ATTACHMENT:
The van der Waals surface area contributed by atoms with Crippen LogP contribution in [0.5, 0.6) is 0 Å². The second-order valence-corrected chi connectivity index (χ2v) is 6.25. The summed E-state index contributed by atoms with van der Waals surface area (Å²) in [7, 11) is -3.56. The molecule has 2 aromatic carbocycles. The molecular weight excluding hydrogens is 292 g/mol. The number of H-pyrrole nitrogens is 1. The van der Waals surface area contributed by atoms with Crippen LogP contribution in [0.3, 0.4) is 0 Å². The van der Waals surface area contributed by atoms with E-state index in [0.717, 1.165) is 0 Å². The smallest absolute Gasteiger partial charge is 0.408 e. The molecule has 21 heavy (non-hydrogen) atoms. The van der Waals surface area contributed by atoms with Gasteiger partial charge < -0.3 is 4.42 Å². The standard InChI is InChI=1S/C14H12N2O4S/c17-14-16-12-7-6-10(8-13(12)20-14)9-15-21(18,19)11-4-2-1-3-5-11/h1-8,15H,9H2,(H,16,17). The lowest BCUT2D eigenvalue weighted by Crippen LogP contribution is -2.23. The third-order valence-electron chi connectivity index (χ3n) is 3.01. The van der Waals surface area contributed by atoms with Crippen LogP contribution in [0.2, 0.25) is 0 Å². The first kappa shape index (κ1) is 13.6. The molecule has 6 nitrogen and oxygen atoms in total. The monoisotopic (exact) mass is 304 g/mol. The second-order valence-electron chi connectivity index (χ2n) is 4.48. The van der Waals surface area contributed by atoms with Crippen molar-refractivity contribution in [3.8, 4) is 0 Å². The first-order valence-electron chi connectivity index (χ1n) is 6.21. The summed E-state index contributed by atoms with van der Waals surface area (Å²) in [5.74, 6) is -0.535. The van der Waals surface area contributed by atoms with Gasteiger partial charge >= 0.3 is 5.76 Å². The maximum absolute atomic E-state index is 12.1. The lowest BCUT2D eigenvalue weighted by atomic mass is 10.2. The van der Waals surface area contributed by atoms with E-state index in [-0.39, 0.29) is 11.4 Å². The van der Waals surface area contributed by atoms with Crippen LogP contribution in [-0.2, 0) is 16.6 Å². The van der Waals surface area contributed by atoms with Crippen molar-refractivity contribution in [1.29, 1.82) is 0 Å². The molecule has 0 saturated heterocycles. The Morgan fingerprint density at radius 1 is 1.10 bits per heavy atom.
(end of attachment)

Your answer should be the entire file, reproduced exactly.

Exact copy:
The van der Waals surface area contributed by atoms with Crippen LogP contribution in [0.5, 0.6) is 0 Å². The second-order valence-corrected chi connectivity index (χ2v) is 6.25. The summed E-state index contributed by atoms with van der Waals surface area (Å²) in [7, 11) is -3.56. The molecule has 2 aromatic carbocycles. The molecular weight excluding hydrogens is 292 g/mol. The number of H-pyrrole nitrogens is 1. The van der Waals surface area contributed by atoms with Crippen LogP contribution in [0.3, 0.4) is 0 Å². The van der Waals surface area contributed by atoms with E-state index in [0.717, 1.165) is 0 Å². The smallest absolute Gasteiger partial charge is 0.408 e. The molecule has 21 heavy (non-hydrogen) atoms. The van der Waals surface area contributed by atoms with Gasteiger partial charge < -0.3 is 4.42 Å². The standard InChI is InChI=1S/C14H12N2O4S/c17-14-16-12-7-6-10(8-13(12)20-14)9-15-21(18,19)11-4-2-1-3-5-11/h1-8,15H,9H2,(H,16,17). The lowest BCUT2D eigenvalue weighted by Crippen LogP contribution is -2.23. The third-order valence-electron chi connectivity index (χ3n) is 3.01. The van der Waals surface area contributed by atoms with Crippen LogP contribution in [0.2, 0.25) is 0 Å². The first kappa shape index (κ1) is 13.6. The molecule has 6 nitrogen and oxygen atoms in total. The monoisotopic (exact) mass is 304 g/mol. The second-order valence-electron chi connectivity index (χ2n) is 4.48. The van der Waals surface area contributed by atoms with Crippen molar-refractivity contribution in [3.8, 4) is 0 Å². The first-order valence-electron chi connectivity index (χ1n) is 6.21. The summed E-state index contributed by atoms with van der Waals surface area (Å²) in [5.74, 6) is -0.535. The van der Waals surface area contributed by atoms with Gasteiger partial charge >= 0.3 is 5.76 Å². The maximum absolute atomic E-state index is 12.1. The lowest BCUT2D eigenvalue weighted by atomic mass is 10.2. The van der Waals surface area contributed by atoms with E-state index in [-0.39, 0.29) is 11.4 Å². The van der Waals surface area contributed by atoms with Crippen LogP contribution in [-0.2, 0) is 16.6 Å². The van der Waals surface area contributed by atoms with Crippen molar-refractivity contribution in [1.29, 1.82) is 0 Å². The molecule has 0 saturated heterocycles. The Morgan fingerprint density at radius 1 is 1.10 bits per heavy atom.